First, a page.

Why no traces? Traceflags 00 edition

Today we wrote some code, told it to send a trace to Honeycomb, and it didn’t. No traces, no error message, why???

This happened to us on AWS Lambda, and it could happen other places too. These debugging techniques can be helpful anywhere you’re struggling with OpenTelemetry. Here I’ll demonstrate them in a tiny Node app.

Here’s the least code that should send a span:

const opentelemetry = require("@opentelemetry/api");

const tracer = opentelemetry.trace.getTracer("jessitron play");
tracer.startSpan("your favorite span").end();

But, it doesn’t send anything.

Check the span context to see whether the Trace ID is populated.

One thing I always check is: did the span get a Trace ID at all? I print out its SpanContext. In Node, that looks like this:

const opentelemetry = require("@opentelemetry/api");

const tracer = opentelemetry.trace.getTracer("jessitron play");
const span = tracer.startSpan("your favorite span");
console.log("Span Context: " + JSON.stringify(span.spanContext()));

This gives me the output:

Span Context: {"traceId":"00000000000000000000000000000000","spanId":"0000000000000000","traceFlags":0}

Look at all those zeros! When the Trace ID is all zeros, that means tracing was not initialized.

Sometimes that means tracing was not initialized yet. Now and then it takes it a second – not a problem in web servers, but it can trip you up if you’re tracing a Node script.

More often it means that I forgot to bring in my tracing initialization code. In my toy package.json, I choose to add the require of tracing.js because that’s where I put the tracing initialization code.

  "scripts": {
    "start": "node --require ./tracing.js main.js

In our AWS Lambda using the OpenTelemetry Lambda Layer for JavaScript, we had to define the environment variable AWS_LAMBDA_EXEC_WRAPPER=/opt/otel-handler. That told Lambda to start the invocation in the layer.

Then we got output like this:

Span Context: {"traceId":"0da3aa6fe6831e4cc0bf545702195448","spanId":"f726b788cd02eb04","traceFlags":0}

It’s a real Trace ID! But we still didn’t see it in Honeycomb. 😡

Check the Trace flags to see whether this span was sampled.

First, we turned on debug logging before tracing initialization:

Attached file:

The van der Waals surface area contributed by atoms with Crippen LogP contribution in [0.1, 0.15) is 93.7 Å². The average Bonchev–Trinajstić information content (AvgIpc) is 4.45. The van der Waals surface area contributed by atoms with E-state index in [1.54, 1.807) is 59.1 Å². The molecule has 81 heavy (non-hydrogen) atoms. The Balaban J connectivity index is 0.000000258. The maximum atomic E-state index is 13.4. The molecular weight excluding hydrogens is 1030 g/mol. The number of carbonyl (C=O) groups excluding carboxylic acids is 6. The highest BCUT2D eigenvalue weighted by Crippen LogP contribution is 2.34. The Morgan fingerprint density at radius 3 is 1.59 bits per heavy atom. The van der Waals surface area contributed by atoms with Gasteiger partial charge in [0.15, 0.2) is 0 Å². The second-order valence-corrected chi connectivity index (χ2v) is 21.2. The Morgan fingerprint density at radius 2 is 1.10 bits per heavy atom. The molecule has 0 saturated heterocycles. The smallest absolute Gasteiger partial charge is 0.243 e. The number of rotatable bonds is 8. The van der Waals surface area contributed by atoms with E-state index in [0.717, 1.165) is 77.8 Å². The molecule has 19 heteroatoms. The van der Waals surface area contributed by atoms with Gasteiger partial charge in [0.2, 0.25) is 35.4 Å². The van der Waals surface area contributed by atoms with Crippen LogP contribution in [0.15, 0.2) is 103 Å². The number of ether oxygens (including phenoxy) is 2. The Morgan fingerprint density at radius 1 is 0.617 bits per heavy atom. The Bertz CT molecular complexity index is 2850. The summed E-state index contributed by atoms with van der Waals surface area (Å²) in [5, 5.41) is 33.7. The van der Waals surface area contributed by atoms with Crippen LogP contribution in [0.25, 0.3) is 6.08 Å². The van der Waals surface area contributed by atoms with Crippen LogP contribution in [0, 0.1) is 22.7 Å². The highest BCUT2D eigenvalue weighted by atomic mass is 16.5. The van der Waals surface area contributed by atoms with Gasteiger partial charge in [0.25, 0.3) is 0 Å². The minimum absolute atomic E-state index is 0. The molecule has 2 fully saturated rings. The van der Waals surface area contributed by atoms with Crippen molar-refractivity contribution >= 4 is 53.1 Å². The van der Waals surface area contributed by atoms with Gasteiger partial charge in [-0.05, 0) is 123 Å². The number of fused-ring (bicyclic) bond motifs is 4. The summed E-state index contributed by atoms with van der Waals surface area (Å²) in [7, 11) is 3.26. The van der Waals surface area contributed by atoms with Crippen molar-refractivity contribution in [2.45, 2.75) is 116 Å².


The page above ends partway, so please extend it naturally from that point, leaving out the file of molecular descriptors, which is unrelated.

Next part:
const api = require("@opentelemetry/api");

api.diag.setLogger(new api.DiagConsoleLogger(), api.DiagLogLevel.DEBUG);

Among many other outputs, we saw Recording is off, propagating context in a non-recording span. What! A non-recording span?

Notice that our span context included traceFlags=0. This is a bad sign.

Span Context: {"traceId":"0da3aa6fe6831e4cc0bf545702195448","spanId":"f726b788cd02eb04","traceFlags":0}

When traceFlags is 0, that means the span is not sampled. That means it’s gonna be dropped and not sent to the tracing backend. Bad! How does this happen?

To help troubleshoot this, set OTEL_TRACES_SAMPLER=always_on. I found this in documentation about the OpenTelemetry SDK spec.

The default seems to be parentbased_always_on, which means: if the parent span is not sampled, then don’t sample this one (keep traceFlags=0 on child spans). Whenever creating a trace, always sample it (traceFlags=1).

Setting OTEL_TRACES_SAMPLER=always_on causes child spans to be sampled & sent, even if the parent isn’t.

In AWS Lambda, this got our events into Honeycomb. The traces have missing root spans, which makes sense since they were children of a span not sent.

a toy trace with a missing root span in Honeycomb

When this happens in your software systems, ask: who is calling my app, and sending a parent span, and choosing to not sample the trace?

Something is passing over the network an HTTP header (or gRPC metadata) with traceparent header, and its traceflags are set to 0 for “don’t bother sending spans, because this whole trace is being dropped.”

In the case of AWS Lambda, we couldn’t figure out why it was sending this saddening traceparent header to our Lambda. We did find that if we put the Lambda behind an API gateway and called it with a good traceparent header, then it passed our header through, and we were able to see root spans. Your mileage may vary.

TL;DR: Investigate the SpanContext. All zeros in a Trace ID is bad. Zeros in traceFlags, also bad.